Friday, January 31, 2014

The Pack A.D. Engages And Whatnot

The Pack A.D.
Leading off with Battering Ram on the Some Sssongs EP was a breakthrough for the The Pack A.D. — the Vancouver duo that has been putting out blues-infused garage rock for eight years. The EP lifted the band out from under the radar, giving them a good reason to re-record and release material to an entirely new audience.

They've been boiling over ever since, now with a new album that they recorded in two parts (2012 and 2013) in Detroit and Vancouver with Jim Diamond (White Stripes, Dirtbombs) who helped them drop Unpersons in 2011 and We Kill Computers in 2010. Both Becky Black and Maya Miller know that this combination of talents is working for them. They don't want to break it.

Do Not Engage means rock on for the near future. 

The 11-track album follows up nicely on the heels of the EP with few surprises. Black and Miller have always has played a range — big rock stompers to draw people in and rolling waves of atmospheric hum to keep them there. In concert, it's lively garage rock-alt pop hooks delivered with a one-two combination.

Boiling over with sci-fi themes and dystopian dreams, it was only a matter of time before The Pack A.D. would find themselves on the same sands used to shoot the series Battlestar Galactica. But even they aren't sure why they ended up dancing around in ebony and ivory ape suits. It just seemed like a good idea at the time. At the time.

Although not nearly as compelling as their Battering Ram video last year, it is more representative of dual leanings despite being one of their addictive throat punch songs. In contrast, check out the album leader Airborne with its rhythmic distortions and throwback hooks. But even with the more pop-centric approach, they never give up their rich blues influences.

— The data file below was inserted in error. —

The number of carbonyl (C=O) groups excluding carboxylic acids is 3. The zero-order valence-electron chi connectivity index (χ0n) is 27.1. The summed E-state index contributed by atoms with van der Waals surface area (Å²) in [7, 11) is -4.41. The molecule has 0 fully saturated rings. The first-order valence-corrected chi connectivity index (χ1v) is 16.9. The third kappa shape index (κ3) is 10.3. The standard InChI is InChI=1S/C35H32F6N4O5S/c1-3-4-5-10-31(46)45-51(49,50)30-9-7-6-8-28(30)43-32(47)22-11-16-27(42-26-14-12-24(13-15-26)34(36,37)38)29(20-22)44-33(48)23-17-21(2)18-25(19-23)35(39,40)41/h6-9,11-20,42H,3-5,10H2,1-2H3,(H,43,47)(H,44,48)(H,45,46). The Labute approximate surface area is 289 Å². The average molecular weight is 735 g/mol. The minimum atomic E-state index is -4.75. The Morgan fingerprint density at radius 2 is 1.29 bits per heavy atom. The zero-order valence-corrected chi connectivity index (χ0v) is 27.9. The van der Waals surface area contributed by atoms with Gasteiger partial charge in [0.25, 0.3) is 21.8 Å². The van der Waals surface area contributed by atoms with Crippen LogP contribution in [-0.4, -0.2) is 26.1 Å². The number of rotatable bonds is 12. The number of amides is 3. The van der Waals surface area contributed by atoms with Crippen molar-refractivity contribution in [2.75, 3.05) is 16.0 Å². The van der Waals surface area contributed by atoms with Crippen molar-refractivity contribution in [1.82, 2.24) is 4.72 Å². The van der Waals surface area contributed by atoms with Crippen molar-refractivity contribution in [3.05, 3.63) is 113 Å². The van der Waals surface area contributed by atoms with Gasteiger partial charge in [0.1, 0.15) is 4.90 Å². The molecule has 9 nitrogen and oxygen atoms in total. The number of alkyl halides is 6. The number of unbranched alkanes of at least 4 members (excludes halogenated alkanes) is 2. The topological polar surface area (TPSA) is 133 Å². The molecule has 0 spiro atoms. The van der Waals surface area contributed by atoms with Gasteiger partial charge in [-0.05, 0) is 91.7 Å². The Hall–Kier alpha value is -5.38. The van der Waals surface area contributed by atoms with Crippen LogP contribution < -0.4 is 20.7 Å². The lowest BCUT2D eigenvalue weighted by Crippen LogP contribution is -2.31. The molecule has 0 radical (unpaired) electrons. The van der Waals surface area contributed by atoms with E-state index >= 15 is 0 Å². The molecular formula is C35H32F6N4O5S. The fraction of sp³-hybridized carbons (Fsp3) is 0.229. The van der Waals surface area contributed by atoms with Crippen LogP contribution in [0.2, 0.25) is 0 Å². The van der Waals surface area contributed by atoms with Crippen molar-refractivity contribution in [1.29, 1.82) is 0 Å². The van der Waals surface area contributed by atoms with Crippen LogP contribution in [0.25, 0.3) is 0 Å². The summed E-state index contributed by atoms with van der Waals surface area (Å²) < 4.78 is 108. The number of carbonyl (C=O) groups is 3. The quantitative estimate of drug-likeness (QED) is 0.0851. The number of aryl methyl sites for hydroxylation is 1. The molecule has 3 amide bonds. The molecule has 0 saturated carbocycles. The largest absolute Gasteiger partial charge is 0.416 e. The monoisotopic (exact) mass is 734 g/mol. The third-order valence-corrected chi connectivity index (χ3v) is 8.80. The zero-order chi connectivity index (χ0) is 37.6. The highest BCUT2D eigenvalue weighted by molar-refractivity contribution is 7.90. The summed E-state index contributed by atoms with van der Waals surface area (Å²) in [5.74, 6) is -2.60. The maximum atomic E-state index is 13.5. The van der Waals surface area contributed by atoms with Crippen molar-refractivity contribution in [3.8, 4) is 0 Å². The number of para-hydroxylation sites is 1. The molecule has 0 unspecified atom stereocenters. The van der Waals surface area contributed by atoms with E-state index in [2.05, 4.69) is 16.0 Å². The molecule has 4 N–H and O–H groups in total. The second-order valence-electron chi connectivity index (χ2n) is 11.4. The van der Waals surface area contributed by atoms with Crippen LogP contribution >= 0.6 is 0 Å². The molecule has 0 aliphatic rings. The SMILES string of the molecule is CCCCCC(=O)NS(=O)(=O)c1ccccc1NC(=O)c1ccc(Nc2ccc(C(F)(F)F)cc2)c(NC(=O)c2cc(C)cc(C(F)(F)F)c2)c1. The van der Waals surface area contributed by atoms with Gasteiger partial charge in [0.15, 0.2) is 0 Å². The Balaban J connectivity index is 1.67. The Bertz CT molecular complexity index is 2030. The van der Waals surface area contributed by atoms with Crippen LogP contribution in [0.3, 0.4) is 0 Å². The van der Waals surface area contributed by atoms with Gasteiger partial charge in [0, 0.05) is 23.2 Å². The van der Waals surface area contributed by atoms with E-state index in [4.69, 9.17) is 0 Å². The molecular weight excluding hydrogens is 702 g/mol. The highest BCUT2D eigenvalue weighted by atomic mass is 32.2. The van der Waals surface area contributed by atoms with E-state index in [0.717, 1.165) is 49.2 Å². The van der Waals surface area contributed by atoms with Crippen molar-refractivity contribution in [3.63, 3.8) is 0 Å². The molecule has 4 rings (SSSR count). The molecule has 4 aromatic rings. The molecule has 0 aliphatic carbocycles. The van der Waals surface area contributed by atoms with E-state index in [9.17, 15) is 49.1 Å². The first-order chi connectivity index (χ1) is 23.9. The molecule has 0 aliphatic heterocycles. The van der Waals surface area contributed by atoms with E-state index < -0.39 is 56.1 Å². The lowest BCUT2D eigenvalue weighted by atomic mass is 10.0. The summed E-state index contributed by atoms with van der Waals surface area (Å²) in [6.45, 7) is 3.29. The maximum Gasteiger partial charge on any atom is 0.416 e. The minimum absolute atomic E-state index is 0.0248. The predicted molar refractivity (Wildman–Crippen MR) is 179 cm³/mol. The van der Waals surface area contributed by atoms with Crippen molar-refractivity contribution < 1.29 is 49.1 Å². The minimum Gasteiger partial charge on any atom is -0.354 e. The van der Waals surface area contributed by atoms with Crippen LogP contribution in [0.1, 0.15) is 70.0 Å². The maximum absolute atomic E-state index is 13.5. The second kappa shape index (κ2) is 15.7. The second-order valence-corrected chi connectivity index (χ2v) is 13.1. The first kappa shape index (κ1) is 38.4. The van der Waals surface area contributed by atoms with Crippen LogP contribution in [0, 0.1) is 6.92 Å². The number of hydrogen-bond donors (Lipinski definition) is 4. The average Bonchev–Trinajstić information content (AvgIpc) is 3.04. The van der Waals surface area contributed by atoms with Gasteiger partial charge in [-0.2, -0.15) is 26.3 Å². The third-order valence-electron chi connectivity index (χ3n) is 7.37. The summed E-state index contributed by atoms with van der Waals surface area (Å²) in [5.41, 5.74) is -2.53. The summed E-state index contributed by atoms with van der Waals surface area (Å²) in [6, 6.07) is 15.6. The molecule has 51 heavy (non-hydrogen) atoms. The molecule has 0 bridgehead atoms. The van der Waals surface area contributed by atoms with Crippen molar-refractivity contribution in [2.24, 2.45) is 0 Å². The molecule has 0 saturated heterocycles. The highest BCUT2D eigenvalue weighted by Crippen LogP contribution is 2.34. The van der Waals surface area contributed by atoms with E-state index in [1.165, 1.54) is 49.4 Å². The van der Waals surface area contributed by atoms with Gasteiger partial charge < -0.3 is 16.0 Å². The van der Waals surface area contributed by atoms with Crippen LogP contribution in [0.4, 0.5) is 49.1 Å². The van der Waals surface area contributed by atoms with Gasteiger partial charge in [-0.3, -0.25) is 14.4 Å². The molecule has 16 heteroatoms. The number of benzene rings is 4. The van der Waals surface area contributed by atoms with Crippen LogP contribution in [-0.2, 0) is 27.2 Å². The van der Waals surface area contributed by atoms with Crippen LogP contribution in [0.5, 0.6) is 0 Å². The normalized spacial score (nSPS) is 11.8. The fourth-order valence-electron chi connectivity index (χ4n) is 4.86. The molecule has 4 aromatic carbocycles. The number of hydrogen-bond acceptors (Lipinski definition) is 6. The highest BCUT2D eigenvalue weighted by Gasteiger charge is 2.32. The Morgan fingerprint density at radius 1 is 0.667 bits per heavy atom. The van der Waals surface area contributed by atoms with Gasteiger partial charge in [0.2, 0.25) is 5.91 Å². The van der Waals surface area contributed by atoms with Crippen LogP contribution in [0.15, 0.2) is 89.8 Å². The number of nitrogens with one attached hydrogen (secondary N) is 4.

It's impossible for them to give it up, largely because of Black's deep and smoky vocals. When coupled with her cutting guitar riffs, it leaves people at their live performances more than a little dizzy. Then there is Miller, who doesn't play the drums as much as she pummels them.

Their playing style is why they land squarely in the garage rock category (that and everyone in a two piece knows that you have to play twice as hard). And yet, they don't miss much of a beat mixing things up with the punked pulse of Animal or the dazzling dark and doomed psycho-spooker Creepin' Jenny (one of the most stylistically interesting on the album).

While there is some sense that the band stacked the front half of the album, there are still plenty of standouts worth the discovery. The Water buzzes along for four-plus minutes of straightforward buzz guitar rock sound with relatively laid back percussion and vocals. Stalking Is Normal packs in an addictive alternative edge. And Needles might be one of the sleepers on the album.

For an experimental stab, there is a lot to like about Loser. But to be honest, the distort on Black's vocals as she delivers some of the verse doesn't smolder as much as it makes you miss it without the distort. The Flight isn't so appealing either.

Do Not Engage By The Pack A.D. Racks 7.4 On The Liquid Hip Richter Scale. 

On the balance, there isn't any question why so many people want to support Black and Miller as one of the most dangerous duos emerging from the underground circuit. Frankly, that's fine with me. They deserve it. They have plenty of material to drudge up from the depth of sci-fi inspiration.

I really like the band so I was inclined to purchase the album. Plenty of people will find the front six songs might be good enough (minus one to make room for Needles). You can find Do Not Engage on Amazon or download it from iTunes. Barnes & Noble is carrying the vinyl LP. Find their mostly West Coast tour dates (to start) on Facebook.
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